Reuters reports that sources with knowledge on the matter claimed the lender was aware in January this year - seven months prior to the lawsuit being filed - that the organisation was planning to sue it for more than $10 billion.
Despite this, the institute failed to make note of the action in a quarterly filing with the US Securities and Exchange Commission (SEC) that was made just four days before the event.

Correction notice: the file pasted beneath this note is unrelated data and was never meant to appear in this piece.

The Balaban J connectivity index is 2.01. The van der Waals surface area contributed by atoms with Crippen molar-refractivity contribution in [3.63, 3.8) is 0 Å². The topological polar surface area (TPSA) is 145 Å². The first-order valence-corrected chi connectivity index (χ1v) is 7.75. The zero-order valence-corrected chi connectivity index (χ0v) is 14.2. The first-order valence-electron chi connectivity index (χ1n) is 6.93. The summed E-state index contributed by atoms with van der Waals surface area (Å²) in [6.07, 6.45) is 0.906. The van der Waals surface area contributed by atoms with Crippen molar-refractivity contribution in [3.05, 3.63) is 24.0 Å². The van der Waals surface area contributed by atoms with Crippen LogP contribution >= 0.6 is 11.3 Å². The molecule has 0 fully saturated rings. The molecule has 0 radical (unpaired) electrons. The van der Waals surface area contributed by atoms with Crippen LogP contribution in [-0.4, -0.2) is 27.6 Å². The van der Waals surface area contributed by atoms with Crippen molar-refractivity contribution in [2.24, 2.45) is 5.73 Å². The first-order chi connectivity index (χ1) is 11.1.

Richard Rowe, who used to act as a director of the SEC's Division of Corporate Finance, said: "Publicly owned companies are supposed to disclose material threatened litigation under generally accepted accounting principles."
However, the industry figure was not speaking specifically about the case of BofA and the news agency noted the SEC's rules regarding litigation disclosure are unclear - suggesting the bank, which has been in operation for more than 200 years, may have been justified in holding back the information.
By Tony Aynsley